To make this happen, advertisers need the technology to know how each dollar they spend for ads is shared across the supply chain. However, even having the tool in place still doesn’t solve the transparency issue. Unless each agency and supply partner won’t share their fees information, of course.

Ads.txt for authorizing publishers and resellers

Next step is adopting ads.txt, a solution for increasing transparency across ad serving process. To share personal experience, 90% of publishers within our ad network have implemented ads.txt on their sites. However, across the entire industry, there’s still a lot of work to do. Even after getting the opportunity to buy ad inventory only from authorized publishers and resellers, advertisers and most agencies don’t hurry up to do so.

This challenge is global. According to Digiday’s survey, just 23% of media buying manages in the USA leveraged authorized inventory in 2018. Even though 86% american publishers have already implemented ads.txt technology to filter out “bad traffic.

The main reason is higher price advertisers need to pay per ad impression while purchasing authorized inventory only. But on closer look, using authorized inventory actually decreases ad spend.

According to Pixalate, anti-fraud and traffic validation provider, ads.txt is one of the measures helping brands to decrease ad fraud. Here are statistics on that from Pixalate’s Q4 2018 report:

Eliminating ad spending on fraudulent traffic

In 2016 WFA predicted that ad fraud could be worth well in excess of $50bn by 2025. A lot of work ahead to fight it. Sure thing, industry is evolving, so alongside ads.txt’s impact on ad fraud, there are specific solutions to help marketers and agencies filter out various forms of ad fraud.

Specifically, it’s ads.cert, a solution that authenticates inventory. Simply put ads.cert ensures that inventory is real and unaltered. Also, it’s essential to use reliable software with an extensive toolkit for identifying and filtering out invalid traffic.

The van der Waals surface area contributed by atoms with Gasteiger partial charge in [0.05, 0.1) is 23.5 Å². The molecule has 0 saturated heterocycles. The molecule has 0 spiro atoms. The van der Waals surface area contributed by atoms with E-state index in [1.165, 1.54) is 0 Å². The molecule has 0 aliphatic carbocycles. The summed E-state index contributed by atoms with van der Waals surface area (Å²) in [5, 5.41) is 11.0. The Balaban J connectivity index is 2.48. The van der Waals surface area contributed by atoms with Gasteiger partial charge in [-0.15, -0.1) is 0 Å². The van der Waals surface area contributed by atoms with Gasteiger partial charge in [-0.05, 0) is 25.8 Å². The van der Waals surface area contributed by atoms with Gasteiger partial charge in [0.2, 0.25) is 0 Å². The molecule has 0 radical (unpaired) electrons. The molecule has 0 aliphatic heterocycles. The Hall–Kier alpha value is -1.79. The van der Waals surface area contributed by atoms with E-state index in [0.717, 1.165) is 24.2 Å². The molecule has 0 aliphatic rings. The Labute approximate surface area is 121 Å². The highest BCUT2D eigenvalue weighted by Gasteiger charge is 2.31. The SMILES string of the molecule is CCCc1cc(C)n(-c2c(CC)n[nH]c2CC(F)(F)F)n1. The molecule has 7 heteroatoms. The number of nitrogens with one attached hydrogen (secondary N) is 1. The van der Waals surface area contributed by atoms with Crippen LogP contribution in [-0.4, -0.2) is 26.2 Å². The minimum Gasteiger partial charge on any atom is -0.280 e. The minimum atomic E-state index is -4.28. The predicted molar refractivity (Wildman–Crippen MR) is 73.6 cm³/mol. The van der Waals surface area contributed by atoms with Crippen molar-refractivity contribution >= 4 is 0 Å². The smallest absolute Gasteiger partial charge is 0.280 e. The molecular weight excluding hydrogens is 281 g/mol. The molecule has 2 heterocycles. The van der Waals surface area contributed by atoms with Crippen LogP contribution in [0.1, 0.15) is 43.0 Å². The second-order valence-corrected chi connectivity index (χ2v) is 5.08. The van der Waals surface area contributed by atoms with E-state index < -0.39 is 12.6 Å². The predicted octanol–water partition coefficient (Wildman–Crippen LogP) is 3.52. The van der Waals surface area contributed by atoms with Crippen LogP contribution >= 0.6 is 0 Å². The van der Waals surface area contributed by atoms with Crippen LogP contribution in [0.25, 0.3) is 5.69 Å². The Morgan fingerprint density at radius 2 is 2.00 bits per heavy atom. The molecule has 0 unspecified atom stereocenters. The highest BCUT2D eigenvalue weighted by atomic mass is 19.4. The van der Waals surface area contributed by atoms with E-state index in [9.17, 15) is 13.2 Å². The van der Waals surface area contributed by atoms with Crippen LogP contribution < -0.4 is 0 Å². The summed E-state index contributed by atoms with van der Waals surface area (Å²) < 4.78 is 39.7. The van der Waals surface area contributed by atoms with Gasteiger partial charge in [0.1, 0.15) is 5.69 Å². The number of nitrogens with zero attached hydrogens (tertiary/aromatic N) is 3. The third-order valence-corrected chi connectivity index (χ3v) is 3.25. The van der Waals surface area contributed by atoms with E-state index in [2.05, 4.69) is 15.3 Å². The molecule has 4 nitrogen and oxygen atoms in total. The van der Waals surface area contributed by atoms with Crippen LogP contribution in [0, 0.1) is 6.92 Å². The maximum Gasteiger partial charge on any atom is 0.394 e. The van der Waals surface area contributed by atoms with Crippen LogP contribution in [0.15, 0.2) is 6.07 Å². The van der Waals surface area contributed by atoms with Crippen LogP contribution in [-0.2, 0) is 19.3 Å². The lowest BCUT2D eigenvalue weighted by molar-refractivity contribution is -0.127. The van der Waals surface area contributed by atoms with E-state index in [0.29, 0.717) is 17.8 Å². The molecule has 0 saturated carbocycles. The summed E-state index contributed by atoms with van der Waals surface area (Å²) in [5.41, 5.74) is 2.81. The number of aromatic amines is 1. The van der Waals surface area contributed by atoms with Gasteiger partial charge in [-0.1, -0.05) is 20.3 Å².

Clearing up supply “waters” from fraudulent traffic lets advertisers and agencies create effective anti-fraud programs, which results in saving their budgets and increasing ROI.

OpenRTB 3.0 for security and transparency

Much discussed OpenRTB 3.0 protocol is one more way to bring healthy growth into the whole digital ad programmatic ecosystem. It’s the next step forward greater transparency and security to digital ad buying.

The programmatic ecosystem has become much more sophisticated within recent years, alongside supply chain has expanded significantly. So has the mechanism of tracing and validating ad impressions. Where is the lack of clarity in media takes, there are attractive opportunities for error or fraud.

Following ads.txt that copes with domain fraud, OpenRTB 3.0 is the newest iteration created to boost clarity and safety.  According to IAB it will allow programmatic to adapt to modern supply chains and provide new techniques for reducing fraud vectors.” Yet, the main question here is old and same: technical implementation alone won’t bring advertising heaven on earth.

Advertisers can bring tectonic shifts to the industry.

Similarly to the case of P&G’s “big cleaning,” it’s essential that brands have to become active advertising process participants. It’s advertisers who need to understand their role in their brand safety. Likewise, they should challenge their ad partners and get into details for fees and prices.

Brands’ responsibility is enormous, but surely they are not the only ones who are accountable. Ad agencies, suppliers, ad networks, and tech companies need to contribute to impartiality, honesty, and integrity. And most importantly, they all – or rather we all – have to consolidate to build a trustful and professional culture in the ad industry.


About the author
Alexander Feshchenko
Head of Supply Partnerships at Admixer Technologies